Broadly speaking, energy storage allows us to shift energy through time - taking a quantity of energy produced at one point of time and storing it until a later time when we have a use for it. Critically, storage is a process that we facilitate - the fact that fossil fuels are essentially stores of energy produced by the sun millions of years ago does not qualify them for inclusion as energy storage in the contemporary sense of the word.
While stores of fossil fuel products may indeed be considered forms of energy storage (think strategic petroleum reserves, natural gas present in pipeline infrastructure, etc.), more often when we think of energy storage today it is in reference to the storage of electrical energy, i.e., electricity. The stability of electricity grids depends on our ability to match demand and supply - a feat which gets more complicated as more intermittent sources of energy, like wind and solar power, are introduced onto the grid. Energy storage technology can thus provide a range of services to electricity grids that can help to make them more reliable, and more sustainable.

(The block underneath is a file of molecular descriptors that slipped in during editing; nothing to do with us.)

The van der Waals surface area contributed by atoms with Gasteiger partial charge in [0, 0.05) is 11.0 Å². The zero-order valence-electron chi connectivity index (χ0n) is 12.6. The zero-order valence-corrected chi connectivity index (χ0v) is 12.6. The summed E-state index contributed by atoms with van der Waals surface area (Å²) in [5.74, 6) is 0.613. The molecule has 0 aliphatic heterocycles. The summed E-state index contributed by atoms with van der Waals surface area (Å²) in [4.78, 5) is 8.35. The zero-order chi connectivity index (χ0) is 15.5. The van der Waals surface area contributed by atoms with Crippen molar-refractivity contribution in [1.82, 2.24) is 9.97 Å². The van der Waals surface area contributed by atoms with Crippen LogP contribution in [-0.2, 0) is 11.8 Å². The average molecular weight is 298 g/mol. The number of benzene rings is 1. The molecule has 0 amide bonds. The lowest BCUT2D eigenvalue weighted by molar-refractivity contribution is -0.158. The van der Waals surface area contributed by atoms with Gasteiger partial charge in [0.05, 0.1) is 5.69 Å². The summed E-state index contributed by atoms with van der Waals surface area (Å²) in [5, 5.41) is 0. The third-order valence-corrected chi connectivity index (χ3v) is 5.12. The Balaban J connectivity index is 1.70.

This database is dedicated primarily to electricity storage activities in Canada, or energy storage activities that connect with electricity grids in some fashion (e.g., power-to-gas storage).
There are a number of different technologies for storing electricity, some of which have been in use for many years (like the pumped hydro system at the Sir Adam Beck generating station on the Niagara river in Ontario). Others, such as flywheels, solid state and flow batteries are relatively new and yet to be demonstrated at grid-level scale. This is changing rapidly, however. Interest in energy storage, at the level of the grid but also in the end-use sector, among homeowners, commercial and industrial users, has been steadily increasing over the past five years.
Nevertheless, the future of energy storage - both in terms of the rate at which it will be adopted and the impact it will have on electricity systems - is full of uncertainties. One such uncertainty concerns the attitudes, beliefs and perceptions of users at all levels toward the technology; in short, the social acceptance of energy storage.